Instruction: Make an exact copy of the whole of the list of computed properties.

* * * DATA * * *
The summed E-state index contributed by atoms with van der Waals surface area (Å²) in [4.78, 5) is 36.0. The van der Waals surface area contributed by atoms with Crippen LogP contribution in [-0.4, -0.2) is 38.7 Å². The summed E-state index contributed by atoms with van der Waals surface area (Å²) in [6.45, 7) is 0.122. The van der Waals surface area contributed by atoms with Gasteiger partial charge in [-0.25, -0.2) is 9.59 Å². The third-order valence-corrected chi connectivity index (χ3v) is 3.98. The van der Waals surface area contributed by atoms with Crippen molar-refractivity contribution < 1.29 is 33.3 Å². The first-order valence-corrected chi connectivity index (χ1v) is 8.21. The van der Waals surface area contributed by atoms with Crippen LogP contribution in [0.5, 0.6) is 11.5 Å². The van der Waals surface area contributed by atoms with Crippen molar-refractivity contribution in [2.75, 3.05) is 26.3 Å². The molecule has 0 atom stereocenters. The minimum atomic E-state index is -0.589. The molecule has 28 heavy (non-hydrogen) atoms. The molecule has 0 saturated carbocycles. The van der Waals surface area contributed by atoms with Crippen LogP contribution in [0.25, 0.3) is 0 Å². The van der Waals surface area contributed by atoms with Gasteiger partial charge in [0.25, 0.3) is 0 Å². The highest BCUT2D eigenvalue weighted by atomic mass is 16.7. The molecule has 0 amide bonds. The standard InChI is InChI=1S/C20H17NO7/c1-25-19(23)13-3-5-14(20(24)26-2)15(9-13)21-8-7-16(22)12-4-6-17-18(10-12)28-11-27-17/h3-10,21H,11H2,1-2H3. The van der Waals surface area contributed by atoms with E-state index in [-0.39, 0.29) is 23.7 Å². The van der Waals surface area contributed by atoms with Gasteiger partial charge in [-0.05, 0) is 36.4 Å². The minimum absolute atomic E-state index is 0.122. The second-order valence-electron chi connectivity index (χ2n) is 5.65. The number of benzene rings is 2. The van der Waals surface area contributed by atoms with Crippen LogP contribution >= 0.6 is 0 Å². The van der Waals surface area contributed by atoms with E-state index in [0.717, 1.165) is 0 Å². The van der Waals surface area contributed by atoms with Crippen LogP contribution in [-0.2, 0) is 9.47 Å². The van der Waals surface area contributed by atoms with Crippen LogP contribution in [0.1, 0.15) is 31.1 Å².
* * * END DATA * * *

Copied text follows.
The summed E-state index contributed by atoms with van der Waals surface area (Å²) in [4.78, 5) is 36.0. The van der Waals surface area contributed by atoms with Crippen LogP contribution in [-0.4, -0.2) is 38.7 Å². The summed E-state index contributed by atoms with van der Waals surface area (Å²) in [6.45, 7) is 0.122. The van der Waals surface area contributed by atoms with Gasteiger partial charge in [-0.25, -0.2) is 9.59 Å². The third-order valence-corrected chi connectivity index (χ3v) is 3.98. The van der Waals surface area contributed by atoms with Crippen molar-refractivity contribution < 1.29 is 33.3 Å². The first-order valence-corrected chi connectivity index (χ1v) is 8.21. The van der Waals surface area contributed by atoms with Crippen LogP contribution in [0.5, 0.6) is 11.5 Å². The van der Waals surface area contributed by atoms with Crippen molar-refractivity contribution in [2.75, 3.05) is 26.3 Å². The molecule has 0 atom stereocenters. The minimum atomic E-state index is -0.589. The molecule has 28 heavy (non-hydrogen) atoms. The molecule has 0 saturated carbocycles. The van der Waals surface area contributed by atoms with Crippen LogP contribution in [0.25, 0.3) is 0 Å². The van der Waals surface area contributed by atoms with Gasteiger partial charge in [0.25, 0.3) is 0 Å². The highest BCUT2D eigenvalue weighted by atomic mass is 16.7. The molecule has 0 amide bonds. The standard InChI is InChI=1S/C20H17NO7/c1-25-19(23)13-3-5-14(20(24)26-2)15(9-13)21-8-7-16(22)12-4-6-17-18(10-12)28-11-27-17/h3-10,21H,11H2,1-2H3. The van der Waals surface area contributed by atoms with E-state index in [-0.39, 0.29) is 23.7 Å². The van der Waals surface area contributed by atoms with Gasteiger partial charge in [-0.05, 0) is 36.4 Å². The minimum absolute atomic E-state index is 0.122. The second-order valence-electron chi connectivity index (χ2n) is 5.65. The number of benzene rings is 2. The van der Waals surface area contributed by atoms with Crippen LogP contribution >= 0.6 is 0 Å². The van der Waals surface area contributed by atoms with E-state index in [0.717, 1.165) is 0 Å². The van der Waals surface area contributed by atoms with Crippen LogP contribution in [-0.2, 0) is 9.47 Å². The van der Waals surface area contributed by atoms with Crippen LogP contribution in [0.1, 0.15) is 31.1 Å².